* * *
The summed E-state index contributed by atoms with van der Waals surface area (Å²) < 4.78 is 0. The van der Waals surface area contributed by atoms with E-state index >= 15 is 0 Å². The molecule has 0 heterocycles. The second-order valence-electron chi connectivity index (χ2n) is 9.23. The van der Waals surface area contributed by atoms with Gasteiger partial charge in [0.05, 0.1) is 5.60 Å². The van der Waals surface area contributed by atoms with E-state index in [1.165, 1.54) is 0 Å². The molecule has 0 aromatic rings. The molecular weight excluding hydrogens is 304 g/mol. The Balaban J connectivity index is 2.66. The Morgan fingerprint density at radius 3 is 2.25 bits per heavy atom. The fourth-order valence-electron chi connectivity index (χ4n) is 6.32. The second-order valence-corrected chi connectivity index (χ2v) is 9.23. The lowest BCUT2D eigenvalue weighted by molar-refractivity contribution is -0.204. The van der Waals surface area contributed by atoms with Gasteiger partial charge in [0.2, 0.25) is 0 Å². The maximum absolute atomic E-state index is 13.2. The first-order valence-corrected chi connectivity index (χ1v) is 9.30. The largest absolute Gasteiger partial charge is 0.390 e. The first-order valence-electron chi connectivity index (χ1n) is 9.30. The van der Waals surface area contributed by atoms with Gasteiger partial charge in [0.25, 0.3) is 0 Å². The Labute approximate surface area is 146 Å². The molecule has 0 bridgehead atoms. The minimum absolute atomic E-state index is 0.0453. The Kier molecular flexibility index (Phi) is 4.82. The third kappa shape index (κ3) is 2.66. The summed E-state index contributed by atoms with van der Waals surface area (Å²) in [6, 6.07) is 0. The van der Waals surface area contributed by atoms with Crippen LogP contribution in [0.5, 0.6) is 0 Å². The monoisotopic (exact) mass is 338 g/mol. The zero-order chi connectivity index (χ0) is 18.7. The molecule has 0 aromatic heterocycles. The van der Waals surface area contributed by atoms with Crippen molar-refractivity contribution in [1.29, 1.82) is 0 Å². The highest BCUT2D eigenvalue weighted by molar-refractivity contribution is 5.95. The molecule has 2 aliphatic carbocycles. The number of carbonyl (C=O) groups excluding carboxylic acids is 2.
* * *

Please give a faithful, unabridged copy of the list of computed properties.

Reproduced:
The summed E-state index contributed by atoms with van der Waals surface area (Å²) < 4.78 is 0. The van der Waals surface area contributed by atoms with E-state index >= 15 is 0 Å². The molecule has 0 heterocycles. The second-order valence-electron chi connectivity index (χ2n) is 9.23. The van der Waals surface area contributed by atoms with Gasteiger partial charge in [0.05, 0.1) is 5.60 Å². The van der Waals surface area contributed by atoms with E-state index in [1.165, 1.54) is 0 Å². The molecule has 0 aromatic rings. The molecular weight excluding hydrogens is 304 g/mol. The Balaban J connectivity index is 2.66. The Morgan fingerprint density at radius 3 is 2.25 bits per heavy atom. The fourth-order valence-electron chi connectivity index (χ4n) is 6.32. The second-order valence-corrected chi connectivity index (χ2v) is 9.23. The lowest BCUT2D eigenvalue weighted by molar-refractivity contribution is -0.204. The van der Waals surface area contributed by atoms with Gasteiger partial charge in [0.2, 0.25) is 0 Å². The maximum absolute atomic E-state index is 13.2. The first-order valence-corrected chi connectivity index (χ1v) is 9.30. The largest absolute Gasteiger partial charge is 0.390 e. The first-order valence-electron chi connectivity index (χ1n) is 9.30. The van der Waals surface area contributed by atoms with Gasteiger partial charge in [0.25, 0.3) is 0 Å². The Labute approximate surface area is 146 Å². The molecule has 0 bridgehead atoms. The minimum absolute atomic E-state index is 0.0453. The Kier molecular flexibility index (Phi) is 4.82. The third kappa shape index (κ3) is 2.66. The summed E-state index contributed by atoms with van der Waals surface area (Å²) in [6, 6.07) is 0. The van der Waals surface area contributed by atoms with Crippen LogP contribution in [0.5, 0.6) is 0 Å². The monoisotopic (exact) mass is 338 g/mol. The zero-order chi connectivity index (χ0) is 18.7. The molecule has 0 aromatic heterocycles. The van der Waals surface area contributed by atoms with Crippen molar-refractivity contribution in [1.29, 1.82) is 0 Å². The highest BCUT2D eigenvalue weighted by molar-refractivity contribution is 5.95. The molecule has 2 aliphatic carbocycles. The number of carbonyl (C=O) groups excluding carboxylic acids is 2.